in 1774, 5, and 6, he assisted at the oratorios which were given at Christmas, under Bates's direction, at his lordship's seat, Hinchinbrook House, near Huntingdon. On the establishment of the Concert of Ancient Music in 1776 Greatorex sang in the chorus. In 1780 he was appointed organist of Carlisle cathedral, a post which he held until about 1784, when he resigned it and went to reside at Newcastle. In 1786 he went to Italy, returning home through the Netherlands and Holland at the latter end of 1788. At Rome he was introduced to the Pretender, Charles Edward Stuart, with whom he so ingratiated himself as to induce the Prince to bequeath him a large quantity of valuable manuscript music. On his return to England Greatorex established himself in London as a teacher of music, and soon acquired a very extensive practice. On the retirement of Bates in 1793 he was, without solicitation, appointed his successor as conductor of the Concert of Ancient Music. In 1801 he joined W. Knyvett, Harrison, and Bartleman in reviving the Vocal Concerts. In 1819 he was chosen to succeed George Ebenezer Williams as organist of Westminster Abbey. For many years he conducted the triennial musical festivals at Birmingham, and also those at York, Derby, and elsewhere. Greatorex published a collection of Psalm Tunes, harmonised by himself for four voices, and a few harmonised airs. Besides these he arranged and composed orchestral accompaniments to many pieces for the Ancient and vocal Concerts, which were never published. His knowledge was by no means limited to music; he was well skilled in mathematics, astronomy, and natural history, and was a fellow of the Royal and Linnsean Societies. He died July 18, 1831, and was buried in the West cloister of Westminster Abbey.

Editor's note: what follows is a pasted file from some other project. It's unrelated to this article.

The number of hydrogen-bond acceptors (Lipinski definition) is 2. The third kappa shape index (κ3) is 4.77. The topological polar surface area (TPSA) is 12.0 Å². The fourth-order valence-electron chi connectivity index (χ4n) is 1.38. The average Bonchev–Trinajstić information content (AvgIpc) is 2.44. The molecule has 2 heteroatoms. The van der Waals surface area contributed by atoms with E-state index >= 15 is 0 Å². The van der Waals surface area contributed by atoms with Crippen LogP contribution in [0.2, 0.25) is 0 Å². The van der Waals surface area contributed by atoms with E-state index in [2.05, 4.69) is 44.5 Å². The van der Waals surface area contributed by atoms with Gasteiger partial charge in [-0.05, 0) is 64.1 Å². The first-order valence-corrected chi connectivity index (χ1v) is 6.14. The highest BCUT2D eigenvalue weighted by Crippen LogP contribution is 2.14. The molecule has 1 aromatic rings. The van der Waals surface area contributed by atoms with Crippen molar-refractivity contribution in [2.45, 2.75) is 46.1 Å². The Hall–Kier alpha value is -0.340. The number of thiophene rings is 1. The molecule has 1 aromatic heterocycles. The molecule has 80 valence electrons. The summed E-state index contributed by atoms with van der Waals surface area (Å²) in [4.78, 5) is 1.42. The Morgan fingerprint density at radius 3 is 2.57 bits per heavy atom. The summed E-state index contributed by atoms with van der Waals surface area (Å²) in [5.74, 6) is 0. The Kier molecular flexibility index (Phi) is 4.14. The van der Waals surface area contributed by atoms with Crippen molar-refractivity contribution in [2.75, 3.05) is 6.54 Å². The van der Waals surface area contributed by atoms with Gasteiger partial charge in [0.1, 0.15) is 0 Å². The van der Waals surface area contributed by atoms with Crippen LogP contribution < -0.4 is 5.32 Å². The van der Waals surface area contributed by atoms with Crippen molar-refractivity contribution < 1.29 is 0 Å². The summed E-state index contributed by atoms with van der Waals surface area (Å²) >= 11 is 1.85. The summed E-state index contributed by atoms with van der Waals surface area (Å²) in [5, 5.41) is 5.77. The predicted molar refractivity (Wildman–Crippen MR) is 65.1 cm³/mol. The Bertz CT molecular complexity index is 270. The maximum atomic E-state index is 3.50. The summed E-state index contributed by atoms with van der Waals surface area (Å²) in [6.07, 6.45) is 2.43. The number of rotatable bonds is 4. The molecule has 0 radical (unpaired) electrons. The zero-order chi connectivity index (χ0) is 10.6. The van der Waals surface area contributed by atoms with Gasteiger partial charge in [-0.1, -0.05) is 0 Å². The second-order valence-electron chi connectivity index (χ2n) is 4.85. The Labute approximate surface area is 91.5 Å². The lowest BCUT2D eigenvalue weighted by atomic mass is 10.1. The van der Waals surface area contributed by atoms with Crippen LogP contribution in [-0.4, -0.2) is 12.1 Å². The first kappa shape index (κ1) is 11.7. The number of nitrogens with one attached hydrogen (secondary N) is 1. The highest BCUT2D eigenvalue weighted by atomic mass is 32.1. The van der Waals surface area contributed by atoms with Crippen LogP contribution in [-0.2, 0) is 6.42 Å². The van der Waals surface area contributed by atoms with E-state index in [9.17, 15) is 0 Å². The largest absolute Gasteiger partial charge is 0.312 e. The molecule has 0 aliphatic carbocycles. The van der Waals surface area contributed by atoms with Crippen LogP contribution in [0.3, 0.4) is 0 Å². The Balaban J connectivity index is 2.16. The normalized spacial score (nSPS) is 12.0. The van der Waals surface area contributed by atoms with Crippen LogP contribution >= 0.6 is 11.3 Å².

[ W. H. H. ]
GREAT ORGAN. This name is given, in modern instruments, to the department that generally has the greater number of stops, and those of the greater power, although occasional exceptions are met with as to one or other of these particulars; as when a Swell of more than proportionate completeness, or a Solo organ, composed of stops of more than the average strength of tone, forms part of the instrument.
The use of the term 'Great Organ' in England can be traced back for upwards of 400 years. In the 'Fabrick Rolls of York Minster' under date 1469, the following entry occurs:— 'To brother John for constructing two pair of bellows for the great organ, and repairing the same, 15s. 2d.' English Organs at that period, and for nearly a century and a half afterwards, were invariably single manual instruments. This is clearly intimated in numerous old documents still in existence. Thus the churchwardens' accounts of St. Mary's, Sandwich, contain the following four memoranda:—'1496. Payd for mending of the lytell organys, iijs. ivd.' 'Item, for shepskyn to mend the grete organyse, iijd.' More clearly still:— '1502. Paid for mending of the gret organ bellowis and the small organ bellowis, vd.' 'Item, for a shepis skyn for both organys, ijd.'